There is a nice tool available for Python called coverage. Basically it runs tests and checks the percentage of the source code that is covered by tests, producing a nice report that shows us the percentage for every single file/module and even the lines of code that have been tested.

Thanks to Coveralls.io and the use of Travis, even these tasks are completly automatized and the results are available online like in this example https://coveralls.io/builds/560853

The configuration is quite easy. We need to connect our Coveralls.io profile with GitHub, like we did for Travis-ci.org and then enable the repository. To trigger Coveralls after a successful Travis build, we need to have these lines at the end of our .travis.yml file

coveralls-console
Even Coveralls.io is completly free for opensource projects and offers a paid version for private repositories.

Heroku

I use Heroku to host and run my web application. Normally to deploy on Heroku you so something like this: git push heroku master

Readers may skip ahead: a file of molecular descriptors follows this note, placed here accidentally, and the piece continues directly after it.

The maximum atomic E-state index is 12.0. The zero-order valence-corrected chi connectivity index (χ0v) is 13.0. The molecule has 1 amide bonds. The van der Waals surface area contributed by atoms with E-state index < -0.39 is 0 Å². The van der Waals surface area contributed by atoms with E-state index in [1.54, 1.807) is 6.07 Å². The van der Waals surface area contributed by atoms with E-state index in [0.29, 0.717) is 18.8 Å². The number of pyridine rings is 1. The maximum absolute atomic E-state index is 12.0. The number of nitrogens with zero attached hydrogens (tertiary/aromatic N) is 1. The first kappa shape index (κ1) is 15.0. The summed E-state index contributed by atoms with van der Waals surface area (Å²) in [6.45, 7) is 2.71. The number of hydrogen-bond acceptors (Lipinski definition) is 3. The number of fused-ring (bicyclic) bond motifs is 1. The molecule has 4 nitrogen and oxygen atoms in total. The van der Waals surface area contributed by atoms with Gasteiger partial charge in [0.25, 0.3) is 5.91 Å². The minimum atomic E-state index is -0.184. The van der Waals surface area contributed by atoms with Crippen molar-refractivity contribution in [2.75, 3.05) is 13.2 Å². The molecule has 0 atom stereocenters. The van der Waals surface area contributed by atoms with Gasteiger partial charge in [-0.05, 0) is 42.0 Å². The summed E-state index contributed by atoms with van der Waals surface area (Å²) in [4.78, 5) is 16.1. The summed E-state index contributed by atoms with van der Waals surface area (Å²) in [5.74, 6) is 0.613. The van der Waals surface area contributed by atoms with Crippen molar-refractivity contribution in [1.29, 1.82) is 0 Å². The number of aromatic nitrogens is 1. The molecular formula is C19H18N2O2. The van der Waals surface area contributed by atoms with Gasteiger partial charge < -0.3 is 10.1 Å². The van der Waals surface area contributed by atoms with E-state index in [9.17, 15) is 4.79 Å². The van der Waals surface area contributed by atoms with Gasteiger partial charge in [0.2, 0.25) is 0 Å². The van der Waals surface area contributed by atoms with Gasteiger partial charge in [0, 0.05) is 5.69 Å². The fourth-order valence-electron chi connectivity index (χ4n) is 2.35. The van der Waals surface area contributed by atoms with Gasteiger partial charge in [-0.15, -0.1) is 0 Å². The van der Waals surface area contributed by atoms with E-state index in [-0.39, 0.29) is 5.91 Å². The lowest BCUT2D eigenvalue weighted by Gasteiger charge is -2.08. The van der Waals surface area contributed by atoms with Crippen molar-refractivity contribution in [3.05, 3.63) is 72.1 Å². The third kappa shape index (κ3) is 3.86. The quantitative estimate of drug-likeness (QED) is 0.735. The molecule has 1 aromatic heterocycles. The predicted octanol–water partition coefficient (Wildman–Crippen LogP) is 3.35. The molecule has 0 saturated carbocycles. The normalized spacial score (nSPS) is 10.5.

Adding these settings to the .travis.yaml file, I can automatically deploy the application on Heroku, if the build was successful:

Not only the code is deployed, after deployment the South migrations are executed.

Conclusion

These two tools are saving me lot of time and are ensuring that the code I release for a project I’m working on (WorkshopVenues) is always tested when I push it on my repository.

Factoryboy: Creating data for unit tests in an easy way

I recently prepared a presentation about Factoryboy, a Python library that automates lot of the work when a developer needs to create some data for unit testing.

I’ve been using this library since a couple of months, both in the company where I work and on a personal open source project I’m working on. I will give a presentation about this library in an internal workshop in my company and I’m available to give it in any Python/Django related event around London, if anyone is interested.